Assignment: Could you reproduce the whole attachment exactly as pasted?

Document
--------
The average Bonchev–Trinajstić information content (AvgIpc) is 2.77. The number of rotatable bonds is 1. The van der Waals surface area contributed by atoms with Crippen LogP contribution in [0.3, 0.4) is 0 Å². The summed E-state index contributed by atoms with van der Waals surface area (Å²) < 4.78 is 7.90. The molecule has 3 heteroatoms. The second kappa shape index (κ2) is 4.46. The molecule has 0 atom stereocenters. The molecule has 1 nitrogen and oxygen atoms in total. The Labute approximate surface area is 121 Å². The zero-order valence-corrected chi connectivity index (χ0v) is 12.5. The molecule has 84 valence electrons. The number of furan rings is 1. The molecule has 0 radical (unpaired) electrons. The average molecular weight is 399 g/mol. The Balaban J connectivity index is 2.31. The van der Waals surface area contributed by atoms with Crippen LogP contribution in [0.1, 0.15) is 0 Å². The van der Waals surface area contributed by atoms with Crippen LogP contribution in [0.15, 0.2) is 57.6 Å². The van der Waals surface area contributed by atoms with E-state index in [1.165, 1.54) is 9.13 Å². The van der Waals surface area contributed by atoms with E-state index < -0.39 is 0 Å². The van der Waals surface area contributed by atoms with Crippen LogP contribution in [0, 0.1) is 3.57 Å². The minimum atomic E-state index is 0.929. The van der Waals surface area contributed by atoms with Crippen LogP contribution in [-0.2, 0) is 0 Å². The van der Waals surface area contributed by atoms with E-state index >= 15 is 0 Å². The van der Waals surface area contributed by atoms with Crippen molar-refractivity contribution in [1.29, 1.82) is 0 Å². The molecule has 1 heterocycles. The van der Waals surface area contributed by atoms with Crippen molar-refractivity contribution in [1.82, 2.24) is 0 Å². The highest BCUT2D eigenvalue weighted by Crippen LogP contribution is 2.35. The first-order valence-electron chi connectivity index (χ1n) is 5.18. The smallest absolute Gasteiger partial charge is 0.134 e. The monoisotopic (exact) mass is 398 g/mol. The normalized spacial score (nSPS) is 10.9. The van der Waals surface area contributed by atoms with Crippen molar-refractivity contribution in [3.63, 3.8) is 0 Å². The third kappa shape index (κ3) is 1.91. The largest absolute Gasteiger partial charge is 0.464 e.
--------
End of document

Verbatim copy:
The average Bonchev–Trinajstić information content (AvgIpc) is 2.77. The number of rotatable bonds is 1. The van der Waals surface area contributed by atoms with Crippen LogP contribution in [0.3, 0.4) is 0 Å². The summed E-state index contributed by atoms with van der Waals surface area (Å²) < 4.78 is 7.90. The molecule has 3 heteroatoms. The second kappa shape index (κ2) is 4.46. The molecule has 0 atom stereocenters. The molecule has 1 nitrogen and oxygen atoms in total. The Labute approximate surface area is 121 Å². The zero-order valence-corrected chi connectivity index (χ0v) is 12.5. The molecule has 84 valence electrons. The number of furan rings is 1. The molecule has 0 radical (unpaired) electrons. The average molecular weight is 399 g/mol. The Balaban J connectivity index is 2.31. The van der Waals surface area contributed by atoms with Crippen LogP contribution in [0.1, 0.15) is 0 Å². The van der Waals surface area contributed by atoms with Crippen LogP contribution in [0.15, 0.2) is 57.6 Å². The van der Waals surface area contributed by atoms with E-state index in [1.165, 1.54) is 9.13 Å². The van der Waals surface area contributed by atoms with E-state index < -0.39 is 0 Å². The van der Waals surface area contributed by atoms with Crippen LogP contribution in [0, 0.1) is 3.57 Å². The minimum atomic E-state index is 0.929. The van der Waals surface area contributed by atoms with Crippen LogP contribution in [-0.2, 0) is 0 Å². The van der Waals surface area contributed by atoms with E-state index >= 15 is 0 Å². The van der Waals surface area contributed by atoms with Crippen molar-refractivity contribution in [1.29, 1.82) is 0 Å². The molecule has 1 heterocycles. The van der Waals surface area contributed by atoms with Crippen molar-refractivity contribution in [1.82, 2.24) is 0 Å². The highest BCUT2D eigenvalue weighted by Crippen LogP contribution is 2.35. The first-order valence-electron chi connectivity index (χ1n) is 5.18. The smallest absolute Gasteiger partial charge is 0.134 e. The monoisotopic (exact) mass is 398 g/mol. The normalized spacial score (nSPS) is 10.9. The van der Waals surface area contributed by atoms with Crippen molar-refractivity contribution in [3.63, 3.8) is 0 Å². The third kappa shape index (κ3) is 1.91. The largest absolute Gasteiger partial charge is 0.464 e.